In some embodiments, the device 208 may output measurements of the affective response of the user 114. For example, the device 208 may output the measurements 207 a, taken essentially while the user 114 was exposed to the first segment 172 a, which describe the affective response of the user 114 to being exposed to the first segment 172 a. Similarly, the device 208 may output the measurements 207 b, taken essentially while the user 114 was exposed to the second segment 172 a, which describe the affective response of the user 114 to being exposed to the second segment 172 b. Optionally, the measurements 207 a and/or the measurements 207 b are forwarded to the processor 206 in order to be processed. Alternatively or additionally, the measurements 207 a and/or the measurements 207 b may be forwarded to a module of the system such as the measurement Emotional Response Predictor (measurement ERP). Optionally, some of the measurements the measurements 207 a and/or the measurements 207 b may include raw measurement values (i.e., the values undergo very little transformation prior to their output). Alternatively or additionally, the measurements 207 a and/or the measurements 207 b may include processed values such as values that are the result of filtering, normalization, signal processing, feature extraction, encryption, and/or compression.

In some embodiments, the controller 204 is configured to utilize the indications 203 a and/or 203 b to select a processing level for the processor 206, from a set comprising a first processing level 205 a and a second processing level 205 b. The processing level may have preset operation parameters (such as procedures to run, duration of processing, and/or volume of data to process). Alternatively or additionally, the processing level may include certain operation parameters that are computed by the controller 204 using the indications 203 a and/or 203 b, and/or other data that is available at the time of computation.

In some embodiments, the processor 206 is configured to process measurements of affective response of the user 114, while operating at a certain processing level. The certain processing level may be selected from a set that includes at least the first processing level 205 a and the second processing level 205 b. The computational load of the processor may be expressed in terms of the number of computational cycles the processor utilizes to process a volume unit of data.

In one embodiment, based on the first indication 203 a, the controller 204 selects the first processing level 205 a, which has a low computational load, at which the processor 206 should operate while processing measurements of affective response of the user 114 to the first segment 172 a. In addition, based on the second indication 203 b, the controller 204 selects the second processing level 205 b, which has a higher computational load, at which the processor 206 should operate while processing measurements of affective response of the user 114 to the second segment 172 b. Consequently, per volume unit of measurement data, the number of computation cycles utilized for processing measurements of affective response of a user to the first segment, is significantly lower than number of computation cycles utilized for processing measurements of affective response of the user to the second segment.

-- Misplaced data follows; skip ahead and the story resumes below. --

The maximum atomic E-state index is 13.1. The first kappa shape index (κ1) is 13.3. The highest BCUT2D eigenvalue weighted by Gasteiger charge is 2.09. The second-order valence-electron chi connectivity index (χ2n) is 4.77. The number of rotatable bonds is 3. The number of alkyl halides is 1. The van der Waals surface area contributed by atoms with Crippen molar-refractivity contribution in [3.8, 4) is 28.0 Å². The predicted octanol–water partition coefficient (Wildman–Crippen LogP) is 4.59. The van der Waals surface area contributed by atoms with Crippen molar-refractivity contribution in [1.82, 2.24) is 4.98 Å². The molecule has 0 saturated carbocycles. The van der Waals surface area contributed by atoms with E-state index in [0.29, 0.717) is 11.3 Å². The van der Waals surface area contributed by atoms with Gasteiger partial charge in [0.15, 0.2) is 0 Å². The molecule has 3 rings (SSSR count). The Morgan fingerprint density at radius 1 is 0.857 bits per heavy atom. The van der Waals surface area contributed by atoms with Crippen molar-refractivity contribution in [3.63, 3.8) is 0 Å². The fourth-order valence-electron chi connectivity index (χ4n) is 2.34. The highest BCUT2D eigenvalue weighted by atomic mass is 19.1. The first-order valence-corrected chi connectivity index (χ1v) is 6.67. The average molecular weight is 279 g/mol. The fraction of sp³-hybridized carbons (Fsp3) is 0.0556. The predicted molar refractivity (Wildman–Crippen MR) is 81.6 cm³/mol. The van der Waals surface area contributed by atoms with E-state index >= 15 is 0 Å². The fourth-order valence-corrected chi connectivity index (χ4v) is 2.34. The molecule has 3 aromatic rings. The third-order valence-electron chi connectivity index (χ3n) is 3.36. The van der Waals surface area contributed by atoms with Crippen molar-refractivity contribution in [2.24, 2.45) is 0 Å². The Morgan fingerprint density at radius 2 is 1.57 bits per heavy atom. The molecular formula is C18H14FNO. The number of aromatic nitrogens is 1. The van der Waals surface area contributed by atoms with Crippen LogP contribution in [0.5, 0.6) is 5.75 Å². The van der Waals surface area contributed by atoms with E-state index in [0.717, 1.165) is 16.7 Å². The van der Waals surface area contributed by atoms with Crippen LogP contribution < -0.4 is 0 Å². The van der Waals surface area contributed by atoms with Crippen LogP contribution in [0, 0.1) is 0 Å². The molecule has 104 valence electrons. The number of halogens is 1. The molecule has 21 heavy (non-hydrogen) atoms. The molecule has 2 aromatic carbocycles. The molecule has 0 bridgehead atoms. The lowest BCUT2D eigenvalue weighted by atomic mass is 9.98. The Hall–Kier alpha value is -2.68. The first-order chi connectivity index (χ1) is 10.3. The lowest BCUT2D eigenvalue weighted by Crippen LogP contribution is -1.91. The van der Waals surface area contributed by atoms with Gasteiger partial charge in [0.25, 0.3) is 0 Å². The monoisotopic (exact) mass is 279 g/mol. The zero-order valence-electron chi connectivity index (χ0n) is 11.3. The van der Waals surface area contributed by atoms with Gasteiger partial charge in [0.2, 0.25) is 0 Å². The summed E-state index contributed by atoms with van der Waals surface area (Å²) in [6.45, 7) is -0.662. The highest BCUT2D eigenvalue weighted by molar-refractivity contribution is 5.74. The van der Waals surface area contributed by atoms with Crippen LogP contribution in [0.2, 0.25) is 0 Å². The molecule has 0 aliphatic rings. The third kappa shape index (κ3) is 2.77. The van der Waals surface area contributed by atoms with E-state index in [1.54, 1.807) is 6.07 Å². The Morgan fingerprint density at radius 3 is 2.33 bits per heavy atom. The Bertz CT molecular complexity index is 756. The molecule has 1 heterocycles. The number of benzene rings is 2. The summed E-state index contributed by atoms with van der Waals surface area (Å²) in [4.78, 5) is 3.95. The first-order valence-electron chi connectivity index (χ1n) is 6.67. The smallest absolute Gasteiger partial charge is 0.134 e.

FIG. 23 illustrates one embodiment of a measurement ERP trainer 232 that is configured to train an emotional response model 233 based on samples 230 and labels 231 that are a product of the semantic analyzer 173. Optionally, the measurement ERP trainer 232 is provided with information regarding an expected emotional response to the segment of content. For example, the measurement ERP trainer is provided with an indication 203 b generated by the semantic analyzer 173 as a result of its analysis of the segment of content 172 b. The information provided to the measurement ERP trainer 232, may be used by it in order to generate a label 231 for a sample 230 utilized by the measurement ERP trainer when training the model 233. Additionally or alternatively, the measurement ERP trainer 232 may be provided with measurements of affective response of the user 114 to a segment of content taken by the device 208; these measurements may be utilized to generate the samples 230. For example, the measurement ERP trainer 232 may receive the measurements 207 b taken by the device 208 which describe the affective response of the user 114 to the second segment of content 172 b. Optionally, the measurements received by the measurement ERP trainer 232 may be processed prior to being sent to the measurement ERP trainer. For example, the measurements may undergo filtering and/or feature extraction in order to produce feature values that are included in one or more training samples utilized by the module. Optionally, the processing of the measurements is done, at least in part, by the processor 206.